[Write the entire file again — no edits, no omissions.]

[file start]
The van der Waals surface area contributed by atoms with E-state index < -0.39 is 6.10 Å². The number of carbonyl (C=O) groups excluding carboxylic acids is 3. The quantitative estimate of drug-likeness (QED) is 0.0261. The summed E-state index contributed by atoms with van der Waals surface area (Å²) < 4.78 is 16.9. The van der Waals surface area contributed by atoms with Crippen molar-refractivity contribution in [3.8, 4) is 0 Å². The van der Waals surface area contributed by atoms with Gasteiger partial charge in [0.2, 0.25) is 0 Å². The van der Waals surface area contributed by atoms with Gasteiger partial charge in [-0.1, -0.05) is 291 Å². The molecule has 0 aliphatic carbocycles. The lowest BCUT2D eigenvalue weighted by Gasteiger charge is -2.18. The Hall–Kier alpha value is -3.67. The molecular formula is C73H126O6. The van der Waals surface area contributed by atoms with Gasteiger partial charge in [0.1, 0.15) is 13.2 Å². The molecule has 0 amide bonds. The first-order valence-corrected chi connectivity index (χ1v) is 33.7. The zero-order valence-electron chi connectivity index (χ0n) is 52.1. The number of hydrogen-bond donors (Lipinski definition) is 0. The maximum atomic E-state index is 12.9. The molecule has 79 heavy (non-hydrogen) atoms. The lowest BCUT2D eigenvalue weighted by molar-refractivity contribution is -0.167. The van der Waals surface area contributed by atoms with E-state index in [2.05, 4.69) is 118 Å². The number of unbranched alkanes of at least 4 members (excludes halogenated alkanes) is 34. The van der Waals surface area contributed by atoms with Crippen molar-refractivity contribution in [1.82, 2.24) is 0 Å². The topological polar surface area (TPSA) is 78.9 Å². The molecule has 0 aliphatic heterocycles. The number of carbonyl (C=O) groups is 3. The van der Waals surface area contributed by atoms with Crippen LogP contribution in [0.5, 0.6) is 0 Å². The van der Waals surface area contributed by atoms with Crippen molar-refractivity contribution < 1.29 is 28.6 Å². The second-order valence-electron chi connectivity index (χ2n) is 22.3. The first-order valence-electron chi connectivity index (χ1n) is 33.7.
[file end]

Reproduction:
The van der Waals surface area contributed by atoms with E-state index < -0.39 is 6.10 Å². The number of carbonyl (C=O) groups excluding carboxylic acids is 3. The quantitative estimate of drug-likeness (QED) is 0.0261. The summed E-state index contributed by atoms with van der Waals surface area (Å²) < 4.78 is 16.9. The van der Waals surface area contributed by atoms with Crippen molar-refractivity contribution in [3.8, 4) is 0 Å². The van der Waals surface area contributed by atoms with Gasteiger partial charge in [0.2, 0.25) is 0 Å². The van der Waals surface area contributed by atoms with Gasteiger partial charge in [-0.1, -0.05) is 291 Å². The molecule has 0 aliphatic carbocycles. The lowest BCUT2D eigenvalue weighted by Gasteiger charge is -2.18. The Hall–Kier alpha value is -3.67. The molecular formula is C73H126O6. The van der Waals surface area contributed by atoms with Gasteiger partial charge in [0.1, 0.15) is 13.2 Å². The molecule has 0 amide bonds. The first-order valence-corrected chi connectivity index (χ1v) is 33.7. The zero-order valence-electron chi connectivity index (χ0n) is 52.1. The number of hydrogen-bond donors (Lipinski definition) is 0. The maximum atomic E-state index is 12.9. The molecule has 79 heavy (non-hydrogen) atoms. The lowest BCUT2D eigenvalue weighted by molar-refractivity contribution is -0.167. The van der Waals surface area contributed by atoms with E-state index in [2.05, 4.69) is 118 Å². The number of unbranched alkanes of at least 4 members (excludes halogenated alkanes) is 34. The van der Waals surface area contributed by atoms with Crippen molar-refractivity contribution in [1.82, 2.24) is 0 Å². The topological polar surface area (TPSA) is 78.9 Å². The molecule has 0 aliphatic heterocycles. The number of carbonyl (C=O) groups is 3. The van der Waals surface area contributed by atoms with Crippen LogP contribution in [0.5, 0.6) is 0 Å². The van der Waals surface area contributed by atoms with Crippen molar-refractivity contribution < 1.29 is 28.6 Å². The second-order valence-electron chi connectivity index (χ2n) is 22.3. The first-order valence-electron chi connectivity index (χ1n) is 33.7.